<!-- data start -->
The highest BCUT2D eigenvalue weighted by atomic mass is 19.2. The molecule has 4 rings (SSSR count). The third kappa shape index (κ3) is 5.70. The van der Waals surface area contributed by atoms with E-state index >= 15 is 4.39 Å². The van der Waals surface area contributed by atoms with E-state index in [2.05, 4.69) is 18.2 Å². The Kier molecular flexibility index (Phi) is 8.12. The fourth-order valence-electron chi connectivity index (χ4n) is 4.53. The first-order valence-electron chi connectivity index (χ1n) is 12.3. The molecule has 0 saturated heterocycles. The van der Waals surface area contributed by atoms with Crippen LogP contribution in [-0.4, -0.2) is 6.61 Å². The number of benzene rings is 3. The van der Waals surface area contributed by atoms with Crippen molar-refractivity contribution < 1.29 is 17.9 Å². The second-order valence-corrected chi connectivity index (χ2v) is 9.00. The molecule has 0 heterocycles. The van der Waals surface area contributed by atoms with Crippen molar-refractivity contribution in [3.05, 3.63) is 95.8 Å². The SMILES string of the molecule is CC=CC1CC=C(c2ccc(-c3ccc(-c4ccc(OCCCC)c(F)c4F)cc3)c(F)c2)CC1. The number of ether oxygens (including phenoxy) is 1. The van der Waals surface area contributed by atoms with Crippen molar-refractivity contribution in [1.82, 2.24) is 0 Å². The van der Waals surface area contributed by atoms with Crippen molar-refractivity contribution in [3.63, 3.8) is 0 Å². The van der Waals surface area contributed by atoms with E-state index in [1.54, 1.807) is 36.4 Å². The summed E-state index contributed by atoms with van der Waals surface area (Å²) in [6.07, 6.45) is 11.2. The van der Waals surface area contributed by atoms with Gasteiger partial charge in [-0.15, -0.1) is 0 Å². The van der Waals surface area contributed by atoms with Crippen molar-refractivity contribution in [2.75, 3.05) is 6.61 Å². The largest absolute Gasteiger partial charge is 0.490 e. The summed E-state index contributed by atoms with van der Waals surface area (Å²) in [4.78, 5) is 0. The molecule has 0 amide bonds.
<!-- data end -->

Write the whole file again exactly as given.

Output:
The highest BCUT2D eigenvalue weighted by atomic mass is 19.2. The molecule has 4 rings (SSSR count). The third kappa shape index (κ3) is 5.70. The van der Waals surface area contributed by atoms with E-state index >= 15 is 4.39 Å². The van der Waals surface area contributed by atoms with E-state index in [2.05, 4.69) is 18.2 Å². The Kier molecular flexibility index (Phi) is 8.12. The fourth-order valence-electron chi connectivity index (χ4n) is 4.53. The first-order valence-electron chi connectivity index (χ1n) is 12.3. The molecule has 0 saturated heterocycles. The van der Waals surface area contributed by atoms with Crippen LogP contribution in [-0.4, -0.2) is 6.61 Å². The number of benzene rings is 3. The van der Waals surface area contributed by atoms with Crippen molar-refractivity contribution < 1.29 is 17.9 Å². The second-order valence-corrected chi connectivity index (χ2v) is 9.00. The molecule has 0 heterocycles. The van der Waals surface area contributed by atoms with Crippen molar-refractivity contribution in [3.05, 3.63) is 95.8 Å². The SMILES string of the molecule is CC=CC1CC=C(c2ccc(-c3ccc(-c4ccc(OCCCC)c(F)c4F)cc3)c(F)c2)CC1. The number of ether oxygens (including phenoxy) is 1. The van der Waals surface area contributed by atoms with Crippen molar-refractivity contribution in [1.82, 2.24) is 0 Å². The van der Waals surface area contributed by atoms with Crippen molar-refractivity contribution in [3.63, 3.8) is 0 Å². The van der Waals surface area contributed by atoms with E-state index in [1.54, 1.807) is 36.4 Å². The summed E-state index contributed by atoms with van der Waals surface area (Å²) in [6.07, 6.45) is 11.2. The van der Waals surface area contributed by atoms with Gasteiger partial charge in [-0.15, -0.1) is 0 Å². The van der Waals surface area contributed by atoms with Crippen molar-refractivity contribution in [2.75, 3.05) is 6.61 Å². The largest absolute Gasteiger partial charge is 0.490 e. The summed E-state index contributed by atoms with van der Waals surface area (Å²) in [4.78, 5) is 0. The molecule has 0 amide bonds.